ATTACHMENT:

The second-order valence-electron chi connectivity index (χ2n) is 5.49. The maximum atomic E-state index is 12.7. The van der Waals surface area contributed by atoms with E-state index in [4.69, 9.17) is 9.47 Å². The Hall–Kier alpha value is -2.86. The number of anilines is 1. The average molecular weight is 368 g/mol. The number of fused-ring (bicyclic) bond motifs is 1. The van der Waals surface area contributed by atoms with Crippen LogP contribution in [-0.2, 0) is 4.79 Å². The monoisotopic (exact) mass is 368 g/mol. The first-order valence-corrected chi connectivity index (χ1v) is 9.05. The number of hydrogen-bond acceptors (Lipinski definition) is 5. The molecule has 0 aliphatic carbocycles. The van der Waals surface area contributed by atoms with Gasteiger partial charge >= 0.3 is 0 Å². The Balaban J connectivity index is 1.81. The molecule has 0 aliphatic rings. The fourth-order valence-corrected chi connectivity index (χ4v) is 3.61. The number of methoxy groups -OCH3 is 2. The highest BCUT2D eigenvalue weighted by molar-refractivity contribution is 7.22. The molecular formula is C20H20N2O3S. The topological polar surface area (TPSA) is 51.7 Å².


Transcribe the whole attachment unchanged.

The second-order valence-electron chi connectivity index (χ2n) is 5.49. The maximum atomic E-state index is 12.7. The van der Waals surface area contributed by atoms with E-state index in [4.69, 9.17) is 9.47 Å². The Hall–Kier alpha value is -2.86. The number of anilines is 1. The average molecular weight is 368 g/mol. The number of fused-ring (bicyclic) bond motifs is 1. The van der Waals surface area contributed by atoms with Crippen LogP contribution in [-0.2, 0) is 4.79 Å². The monoisotopic (exact) mass is 368 g/mol. The first-order valence-corrected chi connectivity index (χ1v) is 9.05. The number of hydrogen-bond acceptors (Lipinski definition) is 5. The molecule has 0 aliphatic carbocycles. The van der Waals surface area contributed by atoms with Gasteiger partial charge >= 0.3 is 0 Å². The Balaban J connectivity index is 1.81. The molecule has 0 aliphatic rings. The fourth-order valence-corrected chi connectivity index (χ4v) is 3.61. The number of methoxy groups -OCH3 is 2. The highest BCUT2D eigenvalue weighted by molar-refractivity contribution is 7.22. The molecular formula is C20H20N2O3S. The topological polar surface area (TPSA) is 51.7 Å².